Six female artists take the spotlight in the Fall/Winter Art Rotation at Park House through April 2021.

Exploring concepts of deconstruction, Carolina Alvarez-Mathies selected eight works from Park House member collections, including one from her own;

club cofounders Deborah and John Scott; gallerist Erin Cluley and her husband Tearlach Hutcheson, a film industry executive; Nancy C. Rogers; Mark Giambrone;

and Lisa and John Runyon, who curated the permanent collection at Park House. Deborah Scott enlisted Alavez-Mathies about a year ago.

“We were so lucky that Carolina had just arrived in Dallas for her new position as deputy director of the Dallas Contemporary.

She was the perfect fit, with a worldly background and a Texas history, having graduated from TCU.

She is so knowledgeable and connected in the art world, but this was her first solo curatorial undertaking.”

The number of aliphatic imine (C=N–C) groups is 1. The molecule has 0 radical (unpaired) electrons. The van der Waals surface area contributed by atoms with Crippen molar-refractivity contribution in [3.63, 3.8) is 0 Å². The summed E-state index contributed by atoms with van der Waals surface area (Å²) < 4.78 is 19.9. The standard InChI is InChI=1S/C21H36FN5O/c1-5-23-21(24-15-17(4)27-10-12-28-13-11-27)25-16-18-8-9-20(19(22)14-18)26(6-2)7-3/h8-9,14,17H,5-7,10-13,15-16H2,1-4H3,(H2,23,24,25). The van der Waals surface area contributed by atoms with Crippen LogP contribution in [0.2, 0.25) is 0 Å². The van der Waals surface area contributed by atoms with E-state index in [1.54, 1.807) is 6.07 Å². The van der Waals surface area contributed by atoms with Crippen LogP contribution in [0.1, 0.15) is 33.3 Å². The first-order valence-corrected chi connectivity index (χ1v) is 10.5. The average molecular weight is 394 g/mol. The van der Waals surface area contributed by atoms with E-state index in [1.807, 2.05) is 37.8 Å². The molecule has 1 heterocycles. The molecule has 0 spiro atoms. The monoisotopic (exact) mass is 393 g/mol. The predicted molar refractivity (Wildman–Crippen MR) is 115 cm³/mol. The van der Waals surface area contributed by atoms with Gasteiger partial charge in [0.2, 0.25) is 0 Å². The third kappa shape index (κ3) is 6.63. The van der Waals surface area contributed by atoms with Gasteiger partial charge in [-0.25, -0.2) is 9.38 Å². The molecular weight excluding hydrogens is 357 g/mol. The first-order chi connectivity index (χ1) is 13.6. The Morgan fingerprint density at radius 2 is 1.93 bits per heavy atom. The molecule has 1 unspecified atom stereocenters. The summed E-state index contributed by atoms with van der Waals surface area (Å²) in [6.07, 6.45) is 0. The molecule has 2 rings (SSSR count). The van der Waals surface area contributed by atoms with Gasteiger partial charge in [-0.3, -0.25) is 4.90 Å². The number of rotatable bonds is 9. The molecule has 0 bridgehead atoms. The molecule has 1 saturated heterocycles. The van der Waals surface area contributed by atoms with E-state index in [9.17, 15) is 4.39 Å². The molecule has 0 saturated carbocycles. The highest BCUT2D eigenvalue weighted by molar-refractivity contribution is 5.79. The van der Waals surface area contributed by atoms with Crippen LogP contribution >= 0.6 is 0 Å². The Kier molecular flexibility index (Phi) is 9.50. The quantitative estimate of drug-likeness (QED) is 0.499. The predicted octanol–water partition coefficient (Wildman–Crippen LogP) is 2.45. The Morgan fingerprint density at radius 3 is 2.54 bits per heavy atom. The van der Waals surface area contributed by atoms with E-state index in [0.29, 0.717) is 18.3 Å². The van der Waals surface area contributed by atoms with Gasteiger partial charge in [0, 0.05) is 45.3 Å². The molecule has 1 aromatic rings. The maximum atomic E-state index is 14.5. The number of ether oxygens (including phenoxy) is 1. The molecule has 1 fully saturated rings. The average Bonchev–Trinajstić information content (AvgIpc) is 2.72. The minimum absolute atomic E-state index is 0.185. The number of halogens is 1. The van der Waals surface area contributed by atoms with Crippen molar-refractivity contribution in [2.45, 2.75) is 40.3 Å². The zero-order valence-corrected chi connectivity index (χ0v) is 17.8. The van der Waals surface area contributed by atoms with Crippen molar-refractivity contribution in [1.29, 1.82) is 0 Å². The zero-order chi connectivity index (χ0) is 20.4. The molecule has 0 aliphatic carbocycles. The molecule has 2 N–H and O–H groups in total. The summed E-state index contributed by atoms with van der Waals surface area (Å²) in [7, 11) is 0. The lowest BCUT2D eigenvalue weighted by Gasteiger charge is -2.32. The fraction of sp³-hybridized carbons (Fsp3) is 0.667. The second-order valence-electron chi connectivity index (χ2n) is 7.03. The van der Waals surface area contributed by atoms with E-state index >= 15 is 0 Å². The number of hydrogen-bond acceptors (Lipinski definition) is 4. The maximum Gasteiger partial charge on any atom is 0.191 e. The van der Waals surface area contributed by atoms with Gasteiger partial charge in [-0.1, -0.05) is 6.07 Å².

Alvarez-Mathies who had just moved to Dallas after a decade in New York City and then a stint in Zürich,

translated Scott’s original all-female-artists directive, saying she learned to “trust my eye and instinct—even with being new at this

THE PRESENT IS FEMALE and most definitely to assert my voice as a Latina in contemporary art, to take up space unapologetically.”

 Beautifully displayed in the entry corridor, Sara Cardona’s Circular Thinking is the first work members see when they step off the elevator and look to the right.

“My interest in collage began recently, in 2015, during my tenure at El Museo del Barrio in New York City,” Alvarez-Mathies explained.

“Rocio Aranda-Alvarado curated a group exhibition called Cut N’ Mix, which portrayed artists experimenting with collage in new ways.

THE PRESENT IS FEMALE I think I visited that show every day it was on view. When I first saw Circular Thinking at Erin Cluley Gallery,

my reaction was immediate—I was drawn to  Sara’s analog cut-and-paste method that had been transformed into a larger, almost sculptural, piece.

The work was in its crate—it had just come back from the San Antonio Museum of Art, where it was part of Texas Women: A New History of Abstract Art.”

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